Legendary football coach Vince Lombardi said, “Quitters never win and winners never quit.” I don’t believe it—for kids in high school, or anyone trying to do good work and make a difference.
We killed a project this week at Collegewise, a guideline that five of our counselors had spent a lot of time working on. It was a good idea, and one that if executed well probably would have been downloaded thousands of times like many of the other resources we’ve created.
But the project wasn’t turning out like they’d hoped. It had dragged on through several iterations. Each round of revisions just made it clear that it wasn’t becoming the fantastic piece they’d hoped it would be, and they didn’t see the path to getting there.
This happens in projects. It happens in most things worth doing. It’s exciting and fun at the beginning until it gets to the difficult part. And then you have to make a decision—bear down and come out the other side, or bail out?
So we asked some hard questions. Do we see a way to make this as great as we’d hoped it would be? If we can’t do that, can we still make a version that’s good enough for us and for the people who might use it? And if the answer to either of those questions is yes, will that outcome be worth the time, energy, and focus of everyone involved?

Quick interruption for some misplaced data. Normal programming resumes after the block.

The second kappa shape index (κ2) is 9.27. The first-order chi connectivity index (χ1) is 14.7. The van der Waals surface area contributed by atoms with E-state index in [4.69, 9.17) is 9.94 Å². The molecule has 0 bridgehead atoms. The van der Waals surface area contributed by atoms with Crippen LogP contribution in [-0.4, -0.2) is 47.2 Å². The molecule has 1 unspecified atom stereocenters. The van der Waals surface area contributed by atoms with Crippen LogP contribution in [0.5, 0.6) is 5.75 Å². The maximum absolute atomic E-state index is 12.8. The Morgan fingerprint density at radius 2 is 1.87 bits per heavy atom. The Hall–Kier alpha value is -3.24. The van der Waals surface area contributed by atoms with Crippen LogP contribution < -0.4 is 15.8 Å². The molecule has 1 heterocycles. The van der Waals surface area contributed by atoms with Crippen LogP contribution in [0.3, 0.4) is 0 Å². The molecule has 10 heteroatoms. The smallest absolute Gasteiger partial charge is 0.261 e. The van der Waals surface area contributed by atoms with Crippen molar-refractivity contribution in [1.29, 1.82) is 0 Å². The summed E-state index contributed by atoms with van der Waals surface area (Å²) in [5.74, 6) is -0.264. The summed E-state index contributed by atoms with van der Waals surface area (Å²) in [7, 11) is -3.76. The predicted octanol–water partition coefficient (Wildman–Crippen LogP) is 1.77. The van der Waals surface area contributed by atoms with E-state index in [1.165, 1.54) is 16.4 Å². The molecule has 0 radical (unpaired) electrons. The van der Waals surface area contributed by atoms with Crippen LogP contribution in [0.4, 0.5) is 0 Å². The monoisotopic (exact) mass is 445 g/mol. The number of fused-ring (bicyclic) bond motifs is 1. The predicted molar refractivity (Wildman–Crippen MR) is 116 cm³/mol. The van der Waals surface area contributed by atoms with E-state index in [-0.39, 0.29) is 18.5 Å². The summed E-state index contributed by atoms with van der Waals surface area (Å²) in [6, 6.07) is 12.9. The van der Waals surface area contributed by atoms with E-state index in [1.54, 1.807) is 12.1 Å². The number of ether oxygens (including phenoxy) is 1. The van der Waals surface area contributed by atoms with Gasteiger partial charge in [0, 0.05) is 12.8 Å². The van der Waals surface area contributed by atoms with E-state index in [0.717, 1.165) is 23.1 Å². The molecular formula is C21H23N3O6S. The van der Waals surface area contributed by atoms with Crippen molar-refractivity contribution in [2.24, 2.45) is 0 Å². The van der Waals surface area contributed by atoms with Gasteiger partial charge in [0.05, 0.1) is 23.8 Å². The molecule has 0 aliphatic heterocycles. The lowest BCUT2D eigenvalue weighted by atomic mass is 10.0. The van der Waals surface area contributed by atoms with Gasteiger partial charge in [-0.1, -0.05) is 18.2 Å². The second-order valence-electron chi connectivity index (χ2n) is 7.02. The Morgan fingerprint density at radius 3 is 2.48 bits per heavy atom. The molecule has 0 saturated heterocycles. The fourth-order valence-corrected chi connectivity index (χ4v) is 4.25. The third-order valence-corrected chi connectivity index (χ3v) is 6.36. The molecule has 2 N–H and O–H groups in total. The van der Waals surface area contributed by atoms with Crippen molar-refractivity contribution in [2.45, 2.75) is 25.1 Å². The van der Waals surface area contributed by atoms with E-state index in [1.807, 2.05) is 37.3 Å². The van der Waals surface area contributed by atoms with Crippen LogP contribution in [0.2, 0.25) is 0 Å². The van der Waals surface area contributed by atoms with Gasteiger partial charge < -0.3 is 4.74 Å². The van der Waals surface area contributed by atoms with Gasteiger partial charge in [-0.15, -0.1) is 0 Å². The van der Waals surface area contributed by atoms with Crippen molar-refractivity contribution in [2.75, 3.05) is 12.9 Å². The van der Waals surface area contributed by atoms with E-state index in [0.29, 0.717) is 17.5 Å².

Honest answers made it clear that it was time to move on. And whatever feelings of letdown our counselors had will likely soon be replaced by the freeing realization that they can refocus on other things. In fact, one of those counselors was on a team that just shared one of the best internal training documents I’ve ever seen at Collegewise. That’s how we want to feel when we gut it out through the hard part of a worthy project.
The message here isn’t that you should quit anything when it gets difficult (that’s why there are good quitters and bad quitters, something I’ve written about before here and here). But successful people quit things all the time. They just do it for the right reasons—so they can focus their time and energy into those things that they can finish, that have the biggest impact for them personally or professionally, and that will leave that wonderful feeling of working though the hard part and enjoying the completion on the other side.